Home Adobe Releases Flash 10 Beta

Adobe Releases Flash 10 Beta

Adobe announced today the release of the Flash Player 10 beta, previously code named “Astro,” on the Adobe Labs site. The beta is available for download immediately at the Astro web page and adds a number of compelling features to the Flash player. Adobe, which claims that the Flash player is on 98% of Internet connected PCs, says it has seen an acceleration in the penetration rate for new versions of the player which each new release. It took just 3 months to reach 62% of Flash users for the last version of the player (verion 9), according to the company.

Last October at the Adobe Max event in Chicago, Adobe showed off early demos of “Hydra,” a new image processing programming language. At the time, Hydra was being used to power many of the special effects and filters in After Effects CS3 — a market leading motion graphics software package for film and video — but Adobe planned to integrate it into future products, including Astro.

Hydra is now known as Pixel Blender and it is indeed in Flash Player 10. Pixel Blender can be used by developers to create small functions that can be applied to vector images, video, and bitmaps in real time — think things like morphing transformations or transitions. One thing that struck me about Hydra when I saw the demos at Max was its speed, and the same can be said of Pixel Blender, in part because Flash Player 10 is taking more advantage of the GPU.

Adobe has set up a Pixel Blender Exchange where developers can swap Pixel Blender effects the way Photoshop users swap plugins and filters.

Also new in Flash 10 is a new text rendering engine that will allow developers to create their own text controls. The new engine “provides interactive designers and developers creative control over device font attributes, such as anti-alias, rotation, and style as well as support for ligatures,” according to an Adobe press release, as well as “more text layout options, such as vertical, bi-directional and right-to-left.” The latter is important because it will make supporting non-Latin alphabets, such as Japanese, more easy.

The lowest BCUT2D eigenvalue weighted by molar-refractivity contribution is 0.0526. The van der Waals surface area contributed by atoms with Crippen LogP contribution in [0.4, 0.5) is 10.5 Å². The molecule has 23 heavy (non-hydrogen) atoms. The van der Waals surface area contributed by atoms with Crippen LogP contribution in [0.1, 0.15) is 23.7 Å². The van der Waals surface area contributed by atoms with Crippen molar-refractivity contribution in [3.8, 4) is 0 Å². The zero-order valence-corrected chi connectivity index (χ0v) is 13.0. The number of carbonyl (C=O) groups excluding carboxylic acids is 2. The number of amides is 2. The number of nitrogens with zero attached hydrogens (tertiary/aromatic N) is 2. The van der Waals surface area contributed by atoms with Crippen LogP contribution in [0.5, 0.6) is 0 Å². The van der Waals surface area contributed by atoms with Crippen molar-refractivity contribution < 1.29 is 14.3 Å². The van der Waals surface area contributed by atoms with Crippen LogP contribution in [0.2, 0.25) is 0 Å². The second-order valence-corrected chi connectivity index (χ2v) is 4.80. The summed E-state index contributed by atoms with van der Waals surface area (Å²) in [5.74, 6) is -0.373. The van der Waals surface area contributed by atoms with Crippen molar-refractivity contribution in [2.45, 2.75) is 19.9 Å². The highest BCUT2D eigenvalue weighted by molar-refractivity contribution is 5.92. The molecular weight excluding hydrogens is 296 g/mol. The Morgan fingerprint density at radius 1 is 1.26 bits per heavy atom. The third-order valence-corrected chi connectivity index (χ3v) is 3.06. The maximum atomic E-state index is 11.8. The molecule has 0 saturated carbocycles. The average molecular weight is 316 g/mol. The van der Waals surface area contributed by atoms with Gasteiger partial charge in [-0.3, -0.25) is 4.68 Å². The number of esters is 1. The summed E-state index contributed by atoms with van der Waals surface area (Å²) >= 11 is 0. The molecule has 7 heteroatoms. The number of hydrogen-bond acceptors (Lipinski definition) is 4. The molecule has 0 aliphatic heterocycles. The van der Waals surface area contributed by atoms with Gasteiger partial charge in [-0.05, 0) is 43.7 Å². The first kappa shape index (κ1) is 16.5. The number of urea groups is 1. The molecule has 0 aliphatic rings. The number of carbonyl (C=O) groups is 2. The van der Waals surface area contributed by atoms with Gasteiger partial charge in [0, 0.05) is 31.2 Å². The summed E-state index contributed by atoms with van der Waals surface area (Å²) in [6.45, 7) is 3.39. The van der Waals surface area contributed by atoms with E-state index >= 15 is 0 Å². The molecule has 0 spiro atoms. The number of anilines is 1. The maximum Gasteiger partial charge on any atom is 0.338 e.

One of the most immediately accessible and compelling new features in Flash Player 10 is the native support for 3D. Developers will now have the option of performing 3D effects on 2D objects with just a few lines of code. The screenshot below, for example, is made up of 2D images of cell phones that were laid out in a circle, then tilted up into 3D space and told to rotate.

Adobe expects to ship a final version of Flash Player 10 later this year, and also plans for the new features to find their way into AIR in a future release.

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